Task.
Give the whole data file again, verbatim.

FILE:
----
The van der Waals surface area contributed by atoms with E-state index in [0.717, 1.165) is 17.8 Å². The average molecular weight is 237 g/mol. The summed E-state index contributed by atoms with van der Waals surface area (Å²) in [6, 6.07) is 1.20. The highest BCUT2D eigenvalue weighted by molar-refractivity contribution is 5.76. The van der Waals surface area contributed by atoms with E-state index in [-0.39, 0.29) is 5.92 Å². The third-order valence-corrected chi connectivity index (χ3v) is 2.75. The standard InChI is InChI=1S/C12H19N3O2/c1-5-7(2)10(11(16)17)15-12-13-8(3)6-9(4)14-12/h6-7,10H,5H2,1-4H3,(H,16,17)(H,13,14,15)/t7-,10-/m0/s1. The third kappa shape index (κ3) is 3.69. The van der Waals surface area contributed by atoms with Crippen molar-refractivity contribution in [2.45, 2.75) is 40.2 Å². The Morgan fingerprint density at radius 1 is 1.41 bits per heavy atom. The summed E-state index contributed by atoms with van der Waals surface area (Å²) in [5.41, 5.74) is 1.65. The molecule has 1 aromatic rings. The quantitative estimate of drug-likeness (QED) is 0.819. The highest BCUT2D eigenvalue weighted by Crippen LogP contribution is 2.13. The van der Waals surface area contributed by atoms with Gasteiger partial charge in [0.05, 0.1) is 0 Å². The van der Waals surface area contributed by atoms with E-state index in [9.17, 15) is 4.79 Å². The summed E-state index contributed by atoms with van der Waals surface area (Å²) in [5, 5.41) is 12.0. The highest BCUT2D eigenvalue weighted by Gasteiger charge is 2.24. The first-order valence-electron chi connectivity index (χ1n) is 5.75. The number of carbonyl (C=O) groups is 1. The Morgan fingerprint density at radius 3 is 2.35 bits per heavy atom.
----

The van der Waals surface area contributed by atoms with E-state index in [0.717, 1.165) is 17.8 Å². The average molecular weight is 237 g/mol. The summed E-state index contributed by atoms with van der Waals surface area (Å²) in [6, 6.07) is 1.20. The highest BCUT2D eigenvalue weighted by molar-refractivity contribution is 5.76. The van der Waals surface area contributed by atoms with E-state index in [-0.39, 0.29) is 5.92 Å². The third-order valence-corrected chi connectivity index (χ3v) is 2.75. The standard InChI is InChI=1S/C12H19N3O2/c1-5-7(2)10(11(16)17)15-12-13-8(3)6-9(4)14-12/h6-7,10H,5H2,1-4H3,(H,16,17)(H,13,14,15)/t7-,10-/m0/s1. The third kappa shape index (κ3) is 3.69. The van der Waals surface area contributed by atoms with Crippen molar-refractivity contribution in [2.45, 2.75) is 40.2 Å². The Morgan fingerprint density at radius 1 is 1.41 bits per heavy atom. The summed E-state index contributed by atoms with van der Waals surface area (Å²) in [5.41, 5.74) is 1.65. The molecule has 1 aromatic rings. The quantitative estimate of drug-likeness (QED) is 0.819. The highest BCUT2D eigenvalue weighted by Crippen LogP contribution is 2.13. The van der Waals surface area contributed by atoms with Gasteiger partial charge in [0.05, 0.1) is 0 Å². The van der Waals surface area contributed by atoms with E-state index in [9.17, 15) is 4.79 Å². The summed E-state index contributed by atoms with van der Waals surface area (Å²) in [5, 5.41) is 12.0. The highest BCUT2D eigenvalue weighted by Gasteiger charge is 2.24. The first-order valence-electron chi connectivity index (χ1n) is 5.75. The number of carbonyl (C=O) groups is 1. The Morgan fingerprint density at radius 3 is 2.35 bits per heavy atom.